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BALA's Violeta Mosquera: "We love energetic music and playing live, sweating, and giving it our all.”

Interview with Violeta Mosquera from BALA
by Gary Hernandez at 12 September 2021, 8:55 AM

BALA is an Alternative/Metal duo out of Galicia, Spain. They formed in 2013 and have released three albums. Their latest album, “Maleza,” (trans: weeds) was released on May 14, 2021 on Century Media. Gary Hernandez, writer for Metal Temple, caught up with V to discuss the band’s evolution and the many influences on their music—from women they admire to artists, both past and present, to the region itself. 

I believe the two of yet met in Galicia, Spain. Is that where you are both from?

Yes! One from Lugo and the other one from Santiago, but we live in Pontevedra and A Coruña respectively.

What is the music scene like in Galicia?

It´s AWESOME. One of the best in Spain, I’d say. There is a great underground scene, and you can find any kind of band, sound, or music genre.

Most material I read on BALA—interviews, reviews, etc.—identify the band as Metal. Others as Alt, Punk, Grunge, and even Stoner. How would you characterize BALA?

It´s a difficult question for us!! We are a mix of our influences, I think. So yes, you can find some punk, some grunge, some stoner, some rock, some metal…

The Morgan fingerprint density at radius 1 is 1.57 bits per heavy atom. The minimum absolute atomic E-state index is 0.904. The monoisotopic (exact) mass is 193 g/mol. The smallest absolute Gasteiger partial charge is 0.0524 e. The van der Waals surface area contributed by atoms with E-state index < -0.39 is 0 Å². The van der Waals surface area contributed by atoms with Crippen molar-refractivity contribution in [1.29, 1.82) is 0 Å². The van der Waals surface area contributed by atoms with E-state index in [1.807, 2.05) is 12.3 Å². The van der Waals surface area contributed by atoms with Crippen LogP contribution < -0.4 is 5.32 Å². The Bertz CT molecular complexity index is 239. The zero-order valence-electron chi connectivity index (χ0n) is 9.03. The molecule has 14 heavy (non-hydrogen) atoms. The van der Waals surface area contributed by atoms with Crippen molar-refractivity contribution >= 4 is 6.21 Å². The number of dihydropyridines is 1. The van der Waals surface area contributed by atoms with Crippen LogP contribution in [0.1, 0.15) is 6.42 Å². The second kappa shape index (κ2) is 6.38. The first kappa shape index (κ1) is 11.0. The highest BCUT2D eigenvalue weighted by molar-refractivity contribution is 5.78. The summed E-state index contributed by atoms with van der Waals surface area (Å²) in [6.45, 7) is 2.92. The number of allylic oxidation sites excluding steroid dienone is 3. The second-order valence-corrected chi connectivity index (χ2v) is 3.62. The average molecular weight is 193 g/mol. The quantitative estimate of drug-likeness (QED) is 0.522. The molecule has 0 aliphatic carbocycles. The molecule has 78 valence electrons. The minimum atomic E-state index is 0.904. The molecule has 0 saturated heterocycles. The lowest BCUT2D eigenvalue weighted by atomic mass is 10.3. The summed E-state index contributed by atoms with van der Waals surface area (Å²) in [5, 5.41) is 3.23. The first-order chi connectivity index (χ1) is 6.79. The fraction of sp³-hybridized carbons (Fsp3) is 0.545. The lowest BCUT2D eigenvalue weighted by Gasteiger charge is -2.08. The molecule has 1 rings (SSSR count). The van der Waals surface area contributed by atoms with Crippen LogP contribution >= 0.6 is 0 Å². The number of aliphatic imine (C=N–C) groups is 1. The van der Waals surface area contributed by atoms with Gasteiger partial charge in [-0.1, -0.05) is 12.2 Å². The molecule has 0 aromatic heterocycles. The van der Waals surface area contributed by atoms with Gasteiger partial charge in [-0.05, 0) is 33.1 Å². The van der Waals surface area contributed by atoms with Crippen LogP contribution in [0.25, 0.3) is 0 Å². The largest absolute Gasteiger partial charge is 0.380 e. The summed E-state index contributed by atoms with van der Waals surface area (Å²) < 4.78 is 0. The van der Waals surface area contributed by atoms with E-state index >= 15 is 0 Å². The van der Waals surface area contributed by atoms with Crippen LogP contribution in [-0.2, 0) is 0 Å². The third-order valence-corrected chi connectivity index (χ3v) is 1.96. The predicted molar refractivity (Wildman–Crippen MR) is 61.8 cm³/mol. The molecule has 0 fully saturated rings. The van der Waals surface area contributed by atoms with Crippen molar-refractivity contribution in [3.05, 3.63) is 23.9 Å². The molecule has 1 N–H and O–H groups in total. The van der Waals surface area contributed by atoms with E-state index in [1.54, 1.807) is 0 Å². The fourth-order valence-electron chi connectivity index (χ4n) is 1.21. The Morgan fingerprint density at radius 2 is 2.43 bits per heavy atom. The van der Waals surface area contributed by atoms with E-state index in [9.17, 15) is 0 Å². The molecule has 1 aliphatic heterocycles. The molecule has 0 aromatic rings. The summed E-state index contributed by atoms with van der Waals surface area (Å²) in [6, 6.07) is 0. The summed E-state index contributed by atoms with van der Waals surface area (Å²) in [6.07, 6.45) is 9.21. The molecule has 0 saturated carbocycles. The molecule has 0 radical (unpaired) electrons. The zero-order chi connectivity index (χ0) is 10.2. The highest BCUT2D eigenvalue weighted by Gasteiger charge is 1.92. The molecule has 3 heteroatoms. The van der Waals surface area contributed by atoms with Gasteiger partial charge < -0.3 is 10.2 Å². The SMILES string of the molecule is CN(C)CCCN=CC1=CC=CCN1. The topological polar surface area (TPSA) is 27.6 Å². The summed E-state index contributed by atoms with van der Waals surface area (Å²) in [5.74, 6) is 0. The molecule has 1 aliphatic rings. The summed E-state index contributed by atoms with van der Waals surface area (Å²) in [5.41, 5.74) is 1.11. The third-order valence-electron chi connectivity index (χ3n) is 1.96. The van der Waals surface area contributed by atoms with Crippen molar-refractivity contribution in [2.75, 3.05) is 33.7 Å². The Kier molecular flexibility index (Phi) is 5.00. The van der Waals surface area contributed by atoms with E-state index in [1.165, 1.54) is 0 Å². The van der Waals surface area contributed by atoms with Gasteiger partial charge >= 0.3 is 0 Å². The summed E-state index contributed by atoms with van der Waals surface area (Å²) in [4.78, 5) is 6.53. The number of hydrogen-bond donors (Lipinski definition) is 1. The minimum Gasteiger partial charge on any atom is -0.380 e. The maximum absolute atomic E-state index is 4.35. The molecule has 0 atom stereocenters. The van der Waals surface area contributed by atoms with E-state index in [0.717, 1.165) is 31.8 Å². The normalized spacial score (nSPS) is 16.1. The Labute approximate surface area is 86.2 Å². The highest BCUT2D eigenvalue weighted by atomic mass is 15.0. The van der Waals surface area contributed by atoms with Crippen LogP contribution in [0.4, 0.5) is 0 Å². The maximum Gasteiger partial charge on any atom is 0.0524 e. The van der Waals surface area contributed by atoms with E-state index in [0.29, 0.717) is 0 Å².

Both of you were in other projects prior to BALA. What were those like?

And we have more projects now, too! Music is our passion, and we love it, so we play as much as we can! Nowadays I (V) play bass in FAUL, a punk band, and drums in MOLOCH, an experimental and progressive band from Pontevedra.

Did you have a vision for BALA when you formed?

Make a lot of noise and enjoy playing as much as we can!

Tell us about the name, BALA. I believe it translates to “bullet” in English. How did you decide on it? What does it signify for you?

When we were looking for names, we knew that we wanted a short, Spanish and powerful word. After looking for hundreds of ideas we chose “BALA” because it sums up very well the kind of music that we do: aggressive, direct, and raw.